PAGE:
Headwinds include: much increased social / tribal group-think (somewhat akin to 1960s Japanese corporatism), the power of the brand vs original innovation, and critically the ability of power players to either stifle or co-opt the individual using highly Machiavellian methods (eg professional disruption, personal intimidation, pressure exerted via friends and family, IT enabled illegal spying techniques, mobilization of a social-stasi, etc).

Thus, any entrepreneur today will in many instances need to have the will and conquering spirit of an olde-worlde American pioneer, the personal resilience of a POW and the soul of a Buddhist holy-man.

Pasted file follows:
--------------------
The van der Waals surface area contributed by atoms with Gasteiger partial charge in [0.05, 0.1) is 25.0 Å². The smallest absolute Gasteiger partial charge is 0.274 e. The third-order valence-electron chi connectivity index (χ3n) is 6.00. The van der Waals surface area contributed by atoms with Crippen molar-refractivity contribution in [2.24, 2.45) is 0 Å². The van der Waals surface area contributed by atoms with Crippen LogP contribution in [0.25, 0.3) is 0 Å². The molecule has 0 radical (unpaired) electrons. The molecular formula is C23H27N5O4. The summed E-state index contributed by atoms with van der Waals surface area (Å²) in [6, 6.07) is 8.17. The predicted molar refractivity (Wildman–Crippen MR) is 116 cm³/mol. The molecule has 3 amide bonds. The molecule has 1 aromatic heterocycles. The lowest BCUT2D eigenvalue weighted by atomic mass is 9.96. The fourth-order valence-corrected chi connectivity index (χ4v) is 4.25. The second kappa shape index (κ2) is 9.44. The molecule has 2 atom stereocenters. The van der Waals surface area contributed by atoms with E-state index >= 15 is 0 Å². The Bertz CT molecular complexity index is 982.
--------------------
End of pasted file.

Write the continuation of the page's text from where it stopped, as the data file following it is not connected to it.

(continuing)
To this end, the most enlightened venturers will endeavour to serve greater society and in turn gain the fruits. But before gaining such influence and rewards, he or she may well identify with one of Rudyard Kipling's well known characters.

Excerpts from:

'Gunga Din'

You may talk o' gin and beer
When you're quartered safe out 'ere

But when it comes to slaughter
You will do your work on water,
An' you'll lick the bloomin' boots of 'im that's got it.

Now in Injia's sunny clime,
Where I used to spend my time
Of all them black-faced crew
The finest man I knew
Was our regimental bhisti, Gunga Din

'E would dot an' carry one
Till the longest day was done
An 'e didn't seem to know the use of fear.
If we charged or broke or cut,
You could bet your bloomi' nut,
'E'd be waiting fifty paces right flank rear.

An' for all is dirty 'ide
'E was white, clear white, inside
When 'e went to tend the wounded under fire!